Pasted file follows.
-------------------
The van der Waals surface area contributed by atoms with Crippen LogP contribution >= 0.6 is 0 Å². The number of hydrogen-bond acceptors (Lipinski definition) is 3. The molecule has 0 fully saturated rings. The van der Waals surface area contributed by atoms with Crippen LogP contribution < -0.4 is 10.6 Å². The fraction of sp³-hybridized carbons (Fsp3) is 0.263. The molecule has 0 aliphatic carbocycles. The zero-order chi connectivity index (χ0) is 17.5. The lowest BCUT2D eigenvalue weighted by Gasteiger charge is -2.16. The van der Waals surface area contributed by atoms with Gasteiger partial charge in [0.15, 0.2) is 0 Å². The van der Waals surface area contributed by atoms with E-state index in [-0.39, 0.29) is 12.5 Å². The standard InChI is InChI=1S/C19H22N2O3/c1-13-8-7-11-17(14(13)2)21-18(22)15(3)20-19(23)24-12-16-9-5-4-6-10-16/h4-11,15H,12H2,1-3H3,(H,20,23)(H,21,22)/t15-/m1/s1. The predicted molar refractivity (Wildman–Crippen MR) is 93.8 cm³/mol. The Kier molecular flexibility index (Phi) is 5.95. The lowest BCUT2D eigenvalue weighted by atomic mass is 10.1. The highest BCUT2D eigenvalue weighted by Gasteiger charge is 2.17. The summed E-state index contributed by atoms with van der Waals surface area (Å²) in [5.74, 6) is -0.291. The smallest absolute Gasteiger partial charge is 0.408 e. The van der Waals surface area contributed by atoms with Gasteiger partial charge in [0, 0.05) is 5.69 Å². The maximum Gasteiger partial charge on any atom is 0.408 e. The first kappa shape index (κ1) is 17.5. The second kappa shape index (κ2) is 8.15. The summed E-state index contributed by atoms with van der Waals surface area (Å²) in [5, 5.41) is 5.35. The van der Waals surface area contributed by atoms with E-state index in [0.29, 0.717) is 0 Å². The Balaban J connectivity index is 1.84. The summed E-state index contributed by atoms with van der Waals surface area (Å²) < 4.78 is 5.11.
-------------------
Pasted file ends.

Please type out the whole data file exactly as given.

The van der Waals surface area contributed by atoms with Crippen LogP contribution >= 0.6 is 0 Å². The number of hydrogen-bond acceptors (Lipinski definition) is 3. The molecule has 0 fully saturated rings. The van der Waals surface area contributed by atoms with Crippen LogP contribution < -0.4 is 10.6 Å². The fraction of sp³-hybridized carbons (Fsp3) is 0.263. The molecule has 0 aliphatic carbocycles. The zero-order chi connectivity index (χ0) is 17.5. The lowest BCUT2D eigenvalue weighted by Gasteiger charge is -2.16. The van der Waals surface area contributed by atoms with Gasteiger partial charge in [0.15, 0.2) is 0 Å². The van der Waals surface area contributed by atoms with E-state index in [-0.39, 0.29) is 12.5 Å². The standard InChI is InChI=1S/C19H22N2O3/c1-13-8-7-11-17(14(13)2)21-18(22)15(3)20-19(23)24-12-16-9-5-4-6-10-16/h4-11,15H,12H2,1-3H3,(H,20,23)(H,21,22)/t15-/m1/s1. The predicted molar refractivity (Wildman–Crippen MR) is 93.8 cm³/mol. The Kier molecular flexibility index (Phi) is 5.95. The lowest BCUT2D eigenvalue weighted by atomic mass is 10.1. The highest BCUT2D eigenvalue weighted by Gasteiger charge is 2.17. The summed E-state index contributed by atoms with van der Waals surface area (Å²) in [5.74, 6) is -0.291. The smallest absolute Gasteiger partial charge is 0.408 e. The van der Waals surface area contributed by atoms with Gasteiger partial charge in [0, 0.05) is 5.69 Å². The maximum Gasteiger partial charge on any atom is 0.408 e. The first kappa shape index (κ1) is 17.5. The second kappa shape index (κ2) is 8.15. The summed E-state index contributed by atoms with van der Waals surface area (Å²) in [5, 5.41) is 5.35. The van der Waals surface area contributed by atoms with E-state index in [0.29, 0.717) is 0 Å². The Balaban J connectivity index is 1.84. The summed E-state index contributed by atoms with van der Waals surface area (Å²) < 4.78 is 5.11.